James Kwak is gloomy:

I think the policy solutions are obvious . . .

The problem, of course, is the politics—not just President Trump and the Republicans, but a Democratic Party controlled by its conservative wing, defined primarily by its insistence on fiscal responsibility, and terrified of doing anything that anyone might call socialist . . .

Julia Azari is more open to the possibility of a new political era:

An important feature of these orders are the social movements that energize the parties in power and help to define the issues. These movements tend to start their work creating a new political order well before the transition to a full reconstructive politics. The conservative movement that defined the Reagan years began to really gain influence during the Nixon years. The abolition movement helped shape the politics of Lincoln’s presidency. FDR was drawing on decades of Progressive movement thinking and action.

Simply put, Biden’s party affiliation allows him to reject the politics of Trump, Reagan and the Republicans in between – but no matter who the Democrats nominated this year, that person was never going to actually be the engine for major political change. Rather, that groundwork has been in progress for many years. If Biden wins in November, he might be in a good position to be a reconstructive leader. He’s an odd candidate for such a position – he seems much less likely than Obama at first glance. The thing is that reconstructive politics is about more than the president.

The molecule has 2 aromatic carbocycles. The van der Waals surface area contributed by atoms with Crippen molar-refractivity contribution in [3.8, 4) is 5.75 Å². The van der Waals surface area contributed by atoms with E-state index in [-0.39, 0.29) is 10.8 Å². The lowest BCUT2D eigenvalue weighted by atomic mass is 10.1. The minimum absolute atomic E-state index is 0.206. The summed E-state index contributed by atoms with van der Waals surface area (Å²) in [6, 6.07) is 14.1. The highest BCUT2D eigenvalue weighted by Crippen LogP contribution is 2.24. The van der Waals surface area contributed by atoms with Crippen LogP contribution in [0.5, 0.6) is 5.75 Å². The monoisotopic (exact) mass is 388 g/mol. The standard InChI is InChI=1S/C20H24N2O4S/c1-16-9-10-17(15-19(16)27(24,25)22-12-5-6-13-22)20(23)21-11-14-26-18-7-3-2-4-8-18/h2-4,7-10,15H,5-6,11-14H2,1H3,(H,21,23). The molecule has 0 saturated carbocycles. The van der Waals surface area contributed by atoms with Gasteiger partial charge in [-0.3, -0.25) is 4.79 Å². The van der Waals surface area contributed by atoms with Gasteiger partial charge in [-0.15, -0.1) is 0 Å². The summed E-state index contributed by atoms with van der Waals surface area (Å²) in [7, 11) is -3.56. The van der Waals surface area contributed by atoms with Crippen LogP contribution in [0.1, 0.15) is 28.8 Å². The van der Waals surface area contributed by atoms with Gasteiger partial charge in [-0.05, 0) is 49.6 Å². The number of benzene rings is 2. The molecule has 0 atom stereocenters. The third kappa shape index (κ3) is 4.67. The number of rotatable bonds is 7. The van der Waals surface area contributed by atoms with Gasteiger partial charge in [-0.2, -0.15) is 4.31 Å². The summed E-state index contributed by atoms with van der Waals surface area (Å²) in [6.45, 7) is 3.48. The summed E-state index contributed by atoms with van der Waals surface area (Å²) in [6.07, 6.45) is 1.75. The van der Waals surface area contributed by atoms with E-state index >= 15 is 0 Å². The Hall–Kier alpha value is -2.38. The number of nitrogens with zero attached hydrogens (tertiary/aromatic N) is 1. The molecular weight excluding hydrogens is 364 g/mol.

I see arguments on both sides . . .

Beginning with the case for pessimism.  There are several reasons for doubting that a big Democratic win in November will signify the beginning of a long run shift in American politics to the left.

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Weird News

Blacks Should Be More Afraid Of Other Blacks Than Cops

Rudy Giuliani joined Fox and Friends to trash Mayor de Blasio and decree that Black men should be more afraid of other Black men than of his cop buddies murdering black men with racist intent.

Echoing Trump’s “law and order” idiocy and hatred of the Black Lives Movement, Giuliani gave his unfettered support to law enforcement, and decreed that he has always been the true savior of New York.

Me: What can I say? The facts do not support Giuliani. He lies like Trumop does.

Rose Garden Strategy

Digsby: Bret Baier remarked that as a matter of tradition, past presidents “stayed away from overt campaign rhetoric from the Rose Garden or the White House.”

Not Trump!

“Trump managed to work himself up to deliver one of his patented incoherent rally performances as if the audience in front of him weren’t a bunch of masked-up, socially distanced reporters, who were undoubtedly confused as to why they had been summoned to the Rose Garden to act as props for Trump’s stump speech.